Dean is a 2016 American comedy-drama film written and directed by Demetri Martin and produced by Honora Productions. The film stars Martin, Gillian Jacobs and Kevin Kline. Martin plays the title character, Dean, who is a published cartoon artist who draws in a simple style with felt pen and Bristol board. The drawings in the film are done by Martin.
The film premiered at the Tribeca Film Festival on April 16, 2016 and was released in the United States on June 2, 2017.
Dean (Demetri Martin) lives in Brooklyn and has recently lost his mother. His father Robert (Kevin Kline) is an engineer who lives in the suburbs and is having difficulty adjusting to a life alone. Dean's ex-fiancée Michelle (Christine Woods) attempts to give back the engagement ring, as Dean has "un-proposed." Dean refuses, suggesting she put it on a charm bracelet.
Dean's best friend Brett (Reid Scott) is getting married. Dean is actually the "second best" man behind Kevin (Barry Rothbart). Brett and Dean were roommates, along with Eric (Rory Scovel) who has flown out from Los Angeles for the wedding. During the wedding ceremony, Dean sees Michelle's wedding date and gets distracted. When asked to produce the wedding ring, he fumbles with it and drops it. Later during the reception, a drunken Kevin finishes up the best man speech. Dean begins his best man speech, but gets rudely interrupted by Kevin, who gets up and starts swinging at Dean.
Waking up in bed with his face in donuts the next morning, Dean gets a call from Robert. Robert says it is time to sell the house. Dean cannot deal with that, so tells his father to wait because he has to fly to Los Angeles to meet with ad agency "creatives" who want to use his drawings. His father has been frustrated by Dean's lack of engagement, and has already brought in realtors Carol (Mary Steenburgen) and Patrick (Peter Scolari). Robert assumes that Patrick and Carol are husband and wife, but Carol says they are not. Robert sees that Carol has an online dating profile on her PC behind her realtor work. While he begins critiquing her profile, a relationship begins to form.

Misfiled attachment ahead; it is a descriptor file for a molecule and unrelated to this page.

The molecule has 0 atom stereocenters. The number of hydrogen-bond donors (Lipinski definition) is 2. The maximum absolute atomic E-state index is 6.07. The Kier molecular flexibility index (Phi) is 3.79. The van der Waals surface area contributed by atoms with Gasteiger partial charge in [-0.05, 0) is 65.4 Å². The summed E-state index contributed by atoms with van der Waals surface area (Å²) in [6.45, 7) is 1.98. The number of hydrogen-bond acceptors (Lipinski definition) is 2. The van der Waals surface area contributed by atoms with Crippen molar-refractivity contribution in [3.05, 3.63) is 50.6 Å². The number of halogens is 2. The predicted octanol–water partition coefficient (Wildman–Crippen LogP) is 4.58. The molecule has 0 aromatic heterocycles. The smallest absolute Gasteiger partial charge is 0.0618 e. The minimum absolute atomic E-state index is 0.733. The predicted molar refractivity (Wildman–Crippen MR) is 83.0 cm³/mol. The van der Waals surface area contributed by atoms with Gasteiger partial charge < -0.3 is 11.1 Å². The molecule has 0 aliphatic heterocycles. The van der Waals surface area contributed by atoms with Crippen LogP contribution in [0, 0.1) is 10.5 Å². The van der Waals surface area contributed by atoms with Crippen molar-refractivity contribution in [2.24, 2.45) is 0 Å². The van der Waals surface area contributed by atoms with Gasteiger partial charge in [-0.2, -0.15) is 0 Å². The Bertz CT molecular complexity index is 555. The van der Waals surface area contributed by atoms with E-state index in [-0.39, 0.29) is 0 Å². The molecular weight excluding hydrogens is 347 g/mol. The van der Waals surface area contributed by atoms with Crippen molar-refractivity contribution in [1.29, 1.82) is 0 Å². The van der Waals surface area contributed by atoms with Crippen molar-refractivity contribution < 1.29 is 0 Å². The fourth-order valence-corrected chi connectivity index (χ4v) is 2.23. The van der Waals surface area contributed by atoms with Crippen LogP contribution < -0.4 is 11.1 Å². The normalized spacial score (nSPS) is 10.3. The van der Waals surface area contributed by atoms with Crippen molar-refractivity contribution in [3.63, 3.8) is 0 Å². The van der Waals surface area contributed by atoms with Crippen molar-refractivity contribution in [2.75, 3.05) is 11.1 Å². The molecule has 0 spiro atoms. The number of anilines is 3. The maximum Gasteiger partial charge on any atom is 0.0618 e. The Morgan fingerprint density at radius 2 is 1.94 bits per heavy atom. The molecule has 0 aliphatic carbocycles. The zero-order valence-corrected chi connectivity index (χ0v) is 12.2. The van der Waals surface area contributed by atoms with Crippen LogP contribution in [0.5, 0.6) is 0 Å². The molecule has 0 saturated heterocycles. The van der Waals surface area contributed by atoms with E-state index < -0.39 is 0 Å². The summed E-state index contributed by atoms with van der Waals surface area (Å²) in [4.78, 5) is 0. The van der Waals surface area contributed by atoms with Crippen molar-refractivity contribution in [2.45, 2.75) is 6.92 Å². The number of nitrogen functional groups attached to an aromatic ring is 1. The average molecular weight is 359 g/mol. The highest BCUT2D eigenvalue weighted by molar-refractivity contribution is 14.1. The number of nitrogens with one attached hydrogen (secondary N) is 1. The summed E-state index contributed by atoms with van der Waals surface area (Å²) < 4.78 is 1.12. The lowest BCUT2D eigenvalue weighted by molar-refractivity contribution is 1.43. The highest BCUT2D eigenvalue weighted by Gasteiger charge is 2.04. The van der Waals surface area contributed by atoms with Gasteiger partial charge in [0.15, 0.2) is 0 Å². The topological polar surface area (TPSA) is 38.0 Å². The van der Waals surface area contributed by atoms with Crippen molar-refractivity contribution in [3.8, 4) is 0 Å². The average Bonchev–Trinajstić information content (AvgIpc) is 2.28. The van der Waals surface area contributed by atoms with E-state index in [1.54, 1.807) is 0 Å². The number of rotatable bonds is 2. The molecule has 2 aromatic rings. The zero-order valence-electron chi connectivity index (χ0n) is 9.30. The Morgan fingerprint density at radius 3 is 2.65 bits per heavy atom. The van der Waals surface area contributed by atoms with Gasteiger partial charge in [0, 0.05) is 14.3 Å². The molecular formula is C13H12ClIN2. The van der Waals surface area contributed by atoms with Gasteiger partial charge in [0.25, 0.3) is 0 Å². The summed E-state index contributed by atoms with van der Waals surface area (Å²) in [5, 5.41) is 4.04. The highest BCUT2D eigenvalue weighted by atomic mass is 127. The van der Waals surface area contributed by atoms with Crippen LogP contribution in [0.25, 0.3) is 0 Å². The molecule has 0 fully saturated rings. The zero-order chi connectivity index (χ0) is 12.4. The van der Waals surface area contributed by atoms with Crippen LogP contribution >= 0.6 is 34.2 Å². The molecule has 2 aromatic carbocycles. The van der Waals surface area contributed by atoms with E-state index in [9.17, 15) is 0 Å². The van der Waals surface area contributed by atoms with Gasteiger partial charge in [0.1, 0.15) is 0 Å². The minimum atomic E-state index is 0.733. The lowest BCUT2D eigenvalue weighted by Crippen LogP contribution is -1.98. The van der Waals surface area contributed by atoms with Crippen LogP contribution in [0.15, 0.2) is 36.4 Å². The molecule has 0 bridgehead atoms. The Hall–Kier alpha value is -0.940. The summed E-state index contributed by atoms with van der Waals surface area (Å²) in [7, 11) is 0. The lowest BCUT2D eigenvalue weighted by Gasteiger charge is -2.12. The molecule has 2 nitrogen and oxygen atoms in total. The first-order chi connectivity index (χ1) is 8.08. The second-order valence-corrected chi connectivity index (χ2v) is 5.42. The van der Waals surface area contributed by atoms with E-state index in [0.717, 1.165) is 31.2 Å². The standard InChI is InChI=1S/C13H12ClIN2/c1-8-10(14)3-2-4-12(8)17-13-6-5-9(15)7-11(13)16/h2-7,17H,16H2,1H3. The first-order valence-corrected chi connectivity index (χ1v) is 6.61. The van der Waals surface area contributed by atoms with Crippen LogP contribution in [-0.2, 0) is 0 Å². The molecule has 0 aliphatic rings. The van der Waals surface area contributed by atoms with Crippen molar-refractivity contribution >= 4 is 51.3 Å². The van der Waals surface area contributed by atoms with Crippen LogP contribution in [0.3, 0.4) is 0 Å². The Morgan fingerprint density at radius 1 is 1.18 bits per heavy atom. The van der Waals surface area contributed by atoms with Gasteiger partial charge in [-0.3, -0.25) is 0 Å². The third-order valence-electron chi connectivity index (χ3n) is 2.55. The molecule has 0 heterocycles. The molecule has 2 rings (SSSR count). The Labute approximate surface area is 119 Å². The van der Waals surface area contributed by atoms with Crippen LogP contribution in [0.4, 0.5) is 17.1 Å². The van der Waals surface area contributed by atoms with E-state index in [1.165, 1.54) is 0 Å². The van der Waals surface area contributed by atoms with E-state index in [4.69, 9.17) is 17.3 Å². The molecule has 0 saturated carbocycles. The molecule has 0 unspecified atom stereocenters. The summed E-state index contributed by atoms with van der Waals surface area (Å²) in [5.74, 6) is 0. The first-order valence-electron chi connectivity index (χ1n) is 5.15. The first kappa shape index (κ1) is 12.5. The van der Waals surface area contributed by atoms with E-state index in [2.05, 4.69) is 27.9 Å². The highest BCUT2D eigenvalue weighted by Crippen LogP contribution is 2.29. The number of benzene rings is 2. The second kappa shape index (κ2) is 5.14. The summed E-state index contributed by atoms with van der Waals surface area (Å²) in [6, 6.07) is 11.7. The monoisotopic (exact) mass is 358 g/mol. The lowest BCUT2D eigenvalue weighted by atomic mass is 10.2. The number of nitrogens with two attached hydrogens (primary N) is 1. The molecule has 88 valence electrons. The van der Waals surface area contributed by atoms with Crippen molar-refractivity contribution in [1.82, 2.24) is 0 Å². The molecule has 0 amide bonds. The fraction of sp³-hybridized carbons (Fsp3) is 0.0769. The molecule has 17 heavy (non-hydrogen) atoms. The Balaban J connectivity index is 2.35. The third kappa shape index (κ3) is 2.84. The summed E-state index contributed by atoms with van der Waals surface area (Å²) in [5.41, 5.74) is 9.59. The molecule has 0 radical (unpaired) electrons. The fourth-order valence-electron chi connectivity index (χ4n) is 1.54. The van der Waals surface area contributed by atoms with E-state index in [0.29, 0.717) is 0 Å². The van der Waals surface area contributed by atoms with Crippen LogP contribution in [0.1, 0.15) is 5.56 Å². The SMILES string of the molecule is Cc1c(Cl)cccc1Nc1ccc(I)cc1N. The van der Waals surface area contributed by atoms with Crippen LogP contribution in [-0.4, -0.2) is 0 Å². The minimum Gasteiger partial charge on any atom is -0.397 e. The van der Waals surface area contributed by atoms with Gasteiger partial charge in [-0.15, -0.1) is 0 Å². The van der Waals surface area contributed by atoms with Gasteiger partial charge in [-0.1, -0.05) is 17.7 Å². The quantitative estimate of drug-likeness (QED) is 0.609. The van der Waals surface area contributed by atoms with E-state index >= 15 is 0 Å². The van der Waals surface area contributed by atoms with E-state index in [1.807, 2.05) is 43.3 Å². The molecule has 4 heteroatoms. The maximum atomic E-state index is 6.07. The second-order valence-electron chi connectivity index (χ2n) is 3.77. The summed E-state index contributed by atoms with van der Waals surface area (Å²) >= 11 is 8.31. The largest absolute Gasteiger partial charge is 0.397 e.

Dean meets with the advertising creatives, but is put off by their strange work habits and attitudes. They want to use his work to represent the "before" drawings in an advertisement for deodorant. The main character in the ad is a nerd, but the pitch is to have the deodorant enable the character to draw amazing detailed drawings after using the product. Dean excuses himself and leaves.
Dean calls his friends in Los Angeles including Becca and Eric. He goes to a party and meets Nicky (Gillian Jacobs). He is immediately taken by her, but clumsily tips over a serving tray when he absent-mindedly leans on it. He still pursues her, despite Nicky's friend Jill repeatedly dragging her away, and manages to give her his phone number, written on a small notebook paper in a "twentieth-century way." The next day Dean spends time with Eric and finds out he is a cat person, with cat furniture all over his bedroom.
As Dean is leaving Los Angeles, he gets a text on his iPhone from Nicky inviting him to come play volleyball at the beach. He leaves the plane and an annoying seat mate behind and heads to the beach, where he is seen dragging his suitcase across the sand. He finally finds Nicky, and they go out to have a dinner date. He kisses her at the end of the date. She invites Dean to come to an art gallery with Jill.